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Harrisburg PA Pages (pp 245-248 from The_Modern_Cemetery OCR

Harrisburg PA Pages (pp 245-248 from The_Modern_Cemetery OCR

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Published by KAW
Harrisburg PA Pages (pp 245-248 from The_Modern_Cemetery OCR
Harrisburg PA Pages (pp 245-248 from The_Modern_Cemetery OCR

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Published by: KAW on Feb 03, 2013
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134
EXPLOSIVES
From
anagricultural
standpoint,
explosives,
especially
the
dynamites,
are
indispensable
to
the
farmer, to
the
owner
of
an
estate,
or
to
the
park
superintendent.
,Many
personshave notcared
to use
dynamite.
because
they thought
it too
hazardous,
but
with due care dynamitecan
be used
to
loosen
tight
subsoil,
toblast
holes for
tree-planting, to
loosen
and
break
rock,
to dig
ditches,
to
blaststumps,
and toterrace
farm
land_
Last
fall,
in
the
Missouri
BotanicalGarden.
the
subsoil in
the
flower beds
just
south
of
the
water-1i1y ponds was
PARK
AND
CEMETERY
IN LANDSCAPE WORK
looselled
with
20
percent dynamite. The
illustrations here
shown
from
a
recentbul!etin
of
the
garden
show
the
placing
of
the
charge and the boring
of
the
holes.
The
subsoil
was found to
be a
tight
im·
pervious
fire clay
that
became
soggy
in
wetweather and extremely
hard
in
our
hot.
dry summers.
An inch
and
one
halfauger
was used,
boring
holes
3-3lh
feet deep.
The
holes
were
spaced
10-12
feet
apartand
were
about
3 feet
south
of
the
flower beds.
The charge
of one
halfstick dynamite.
a No.
6
cap
with
3feet of fuse.
was
lowered to
thebottom
o~
hole;
charge
was
tamped gently
at
first,
then
harder
and
tighter
UII
hole
was
filled,
and then
the
fuse
was
lighted.
In Forest Park,
the
trees
newly plant
ed
were formerlyset
in
spade-dug
holes,
with
a loss
each
year
of
at
least
40
per
cent.
Now
the
holes
are
blasted
and
trees planted,
with
a loss
of not
over
5
per
cent.
Dynamite
has
paid theParkBoard
of
St.
Louis.
In blasting
holes tor
trees,
the
hole
should
be
30
inches
deep;
the charge
one-half
stick
of dynamite;
3()-inch fuse
and
No.
6
blasting
cap.All
blasting must
be
done
when thesoil
is
dry.
BORING HOLES
FOR
DYNAMITE
AXD
PLACIXG
CHARGE:
MI!:>!:>OlJRI
BOTANICALGARDE:.!
HARRISBURG AND
ITS
CEMETERIES
In
selecting
Harrisburg
for
the
37th
annual
convention,
association otlkia!shave
Singled
out
a
city
that
oll'ers a su
premeexample
of
all
that
the
organiza
tion
has
achieved
in
the
evolution
of
theAmerican cemetery.
Within the
forty
odd
acres
of
Harrisburg
Cemetery,
thisevolutionis recorded with graphic andconvincing
definlti()n.
Lot
hy
lot andsection by
section,
one can
trace the
periodsand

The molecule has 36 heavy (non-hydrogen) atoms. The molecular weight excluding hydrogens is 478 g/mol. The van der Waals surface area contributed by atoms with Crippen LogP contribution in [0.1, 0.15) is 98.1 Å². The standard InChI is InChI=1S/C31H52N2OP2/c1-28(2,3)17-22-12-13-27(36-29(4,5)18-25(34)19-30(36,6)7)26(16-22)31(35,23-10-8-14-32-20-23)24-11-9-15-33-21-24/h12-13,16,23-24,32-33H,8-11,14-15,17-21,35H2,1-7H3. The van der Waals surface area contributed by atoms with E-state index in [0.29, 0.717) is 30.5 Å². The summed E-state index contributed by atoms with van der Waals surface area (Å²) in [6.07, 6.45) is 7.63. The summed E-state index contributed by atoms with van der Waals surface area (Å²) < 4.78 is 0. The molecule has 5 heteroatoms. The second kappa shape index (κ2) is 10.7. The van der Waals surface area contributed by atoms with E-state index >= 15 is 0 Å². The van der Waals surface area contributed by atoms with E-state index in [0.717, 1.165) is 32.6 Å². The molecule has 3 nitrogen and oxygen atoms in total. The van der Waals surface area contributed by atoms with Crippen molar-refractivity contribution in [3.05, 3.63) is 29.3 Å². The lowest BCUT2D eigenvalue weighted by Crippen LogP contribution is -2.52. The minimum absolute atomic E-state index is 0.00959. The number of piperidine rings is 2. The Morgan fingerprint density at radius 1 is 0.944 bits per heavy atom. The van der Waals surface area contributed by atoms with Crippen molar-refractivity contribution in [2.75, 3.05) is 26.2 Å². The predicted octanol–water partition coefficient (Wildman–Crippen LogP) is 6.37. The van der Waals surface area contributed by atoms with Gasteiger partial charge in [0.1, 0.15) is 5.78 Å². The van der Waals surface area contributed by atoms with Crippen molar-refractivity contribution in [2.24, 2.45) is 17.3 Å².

epochs
that
mark the
transi
tion
from grave-yard
to
cemetery.
No
history,
no
text-book
on
the subject
could
rival
the outstanding
object lesson
Har-
rlsburg
oll'ers
in
testimony to
the
ideals
and
vision
of
the
Association
of Ameri
can CemeterySuperintendents.
Standing
at
the
intersection oftworoads
that
div,lde
the
old par':
trom the
new;
the
expert,
novice
or the
layman
has
before
him
an
eloquent
and
over·
whelming vindication
of
the
principles,tenets
and
theories
propounded
by
the
A.
A.
C.
S.
And such
Is
the
conclusiveevidence
that
onecan
ask
no
better
proof
of
the sheer
achievement
that
has
earned
for
this great
organization
an
International
reputation as
a
professional
soci-
ety
with
a
truly great
mission. Indeed,
soInspiringis
the contrast
between thelawn-plan
area
and
the
older
section that
Itshouldbe
a
striking
and
invaluablelesson for
all unconverted
omelals, all
lay members
of
cemetery
boards and all
progressivesuperintendents,
From
the lawn approach
through the
reclaimed
section,
around
the
unique hm
side
developmente
and
into
the ultra
modern
area,
a
tour
through these
grounds
is
like
an
intensive
course of
study
in
cemeterydesign,
. mprovement
and
maintenance. No single
phase
is
Digitized
by
Google
 
lackillg.
Here the student and expertalike
will
learnwhat
intensive
devotion,
exhaustivestudyand
Ingenious resource·
fulness
can
do.
Witness
old
and
forsa
ken
plotstransformed
from
eyesores
Into
spots
of
beauty
by
maIlS
plantings
of
rhododendron;
granite
vases,
the
relics
PARK
AND
CEMETERY
Into a
modern God's acre?
We
quote
anauthority
for
our
answer.
We
quote
the
best
authority,
In
fact.
because
noneknows
better
than
the
man
who
achieved
the results!
Harry
M.
Barnesattributes
the
major
glory to
theinspiration
of
the
A.
A.
C.
S
the
invaluable
cooperation of
135
complaints
of
thought"ess
or
seUlsh lot
owners
who
are
willing
to admire beautybut
who
will
not
tolerate
the
revisions
of
policy
that
make
beauty and progress
possible.
Courage!
Perhaps
it
Is
the
will
to
achieve
and
courag
in
the
achieving
lIAL'SOLECM
LOT
IX H.\HHISBURG
CElIETEHYBackground
of Hhorlodpndrons
on
T ..
rrllce
SfX'TION
OFMAPLEAVE
HARRISBURG CEMETERY:\femoral
Day;
Spiraeas in Bloom.
of extinct
families,
are
convertedinto
useful
bird-baths; stone-surfeited
areas
are
screened from modern sections
by
ski!fully arranged
plantings;
abrupt
hill
side
land.
once deemed useless
has
here
been
deve~oped
into
italian
sunken
Jrarden-like plots, one
of
which is unques
tionably
the most unique cemetery
set
ting
in
Amerlca,-these
and all
the
best
modern tradition and
practice
are
here
to
be observed
and analysed
In
reality!
Truly.
Harrisburg
offers
an
invaluable
and
vital
lesson.
What has
given
Harrisburg this
re
markable
cemetery?Whence camethevision.
the
purpose and
the
knowledge
necessary totransform the
graveyardits
lllembersh ip
and the applicaticn
cf
principles
the
associationhas originated
and
sustained
throughout the
nation.
And
in paying
tribute to
the
society. :\fr.
Barnes
is
sincere.
None who
knows
him
will
dispute
this
one
outstanding
trait
of
his personality.
It
is
the
sincerity
0
r
his
tribute together
with his keen
enthu
siasmand
Il!mbition
to serve others
that
will
make